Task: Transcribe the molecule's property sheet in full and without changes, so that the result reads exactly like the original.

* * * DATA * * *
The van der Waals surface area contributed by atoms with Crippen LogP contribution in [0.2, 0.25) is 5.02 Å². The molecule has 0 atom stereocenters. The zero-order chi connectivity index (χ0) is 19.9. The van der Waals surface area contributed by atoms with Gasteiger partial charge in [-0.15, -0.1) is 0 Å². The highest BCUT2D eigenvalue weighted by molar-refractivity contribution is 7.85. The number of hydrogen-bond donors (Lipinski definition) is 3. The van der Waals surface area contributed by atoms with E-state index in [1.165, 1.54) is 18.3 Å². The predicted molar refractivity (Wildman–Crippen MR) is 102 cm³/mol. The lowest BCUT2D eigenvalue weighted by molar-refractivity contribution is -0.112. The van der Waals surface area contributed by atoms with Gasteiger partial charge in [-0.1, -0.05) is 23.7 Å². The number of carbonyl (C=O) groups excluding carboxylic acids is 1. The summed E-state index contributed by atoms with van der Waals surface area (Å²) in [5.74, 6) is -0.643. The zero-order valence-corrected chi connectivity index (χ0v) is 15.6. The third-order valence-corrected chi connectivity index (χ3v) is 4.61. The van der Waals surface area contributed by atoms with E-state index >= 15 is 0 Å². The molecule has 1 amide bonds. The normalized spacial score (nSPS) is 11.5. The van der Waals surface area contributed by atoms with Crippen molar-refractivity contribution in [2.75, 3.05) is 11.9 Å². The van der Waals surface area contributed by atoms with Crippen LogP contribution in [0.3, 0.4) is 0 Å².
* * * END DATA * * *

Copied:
The van der Waals surface area contributed by atoms with Crippen LogP contribution in [0.2, 0.25) is 5.02 Å². The molecule has 0 atom stereocenters. The zero-order chi connectivity index (χ0) is 19.9. The van der Waals surface area contributed by atoms with Gasteiger partial charge in [-0.15, -0.1) is 0 Å². The highest BCUT2D eigenvalue weighted by molar-refractivity contribution is 7.85. The number of hydrogen-bond donors (Lipinski definition) is 3. The van der Waals surface area contributed by atoms with E-state index in [1.165, 1.54) is 18.3 Å². The predicted molar refractivity (Wildman–Crippen MR) is 102 cm³/mol. The lowest BCUT2D eigenvalue weighted by molar-refractivity contribution is -0.112. The van der Waals surface area contributed by atoms with Gasteiger partial charge in [-0.1, -0.05) is 23.7 Å². The number of carbonyl (C=O) groups excluding carboxylic acids is 1. The summed E-state index contributed by atoms with van der Waals surface area (Å²) in [5.74, 6) is -0.643. The zero-order valence-corrected chi connectivity index (χ0v) is 15.6. The third-order valence-corrected chi connectivity index (χ3v) is 4.61. The van der Waals surface area contributed by atoms with E-state index >= 15 is 0 Å². The molecule has 1 amide bonds. The normalized spacial score (nSPS) is 11.5. The van der Waals surface area contributed by atoms with Crippen molar-refractivity contribution in [2.75, 3.05) is 11.9 Å². The van der Waals surface area contributed by atoms with Crippen LogP contribution in [0.3, 0.4) is 0 Å².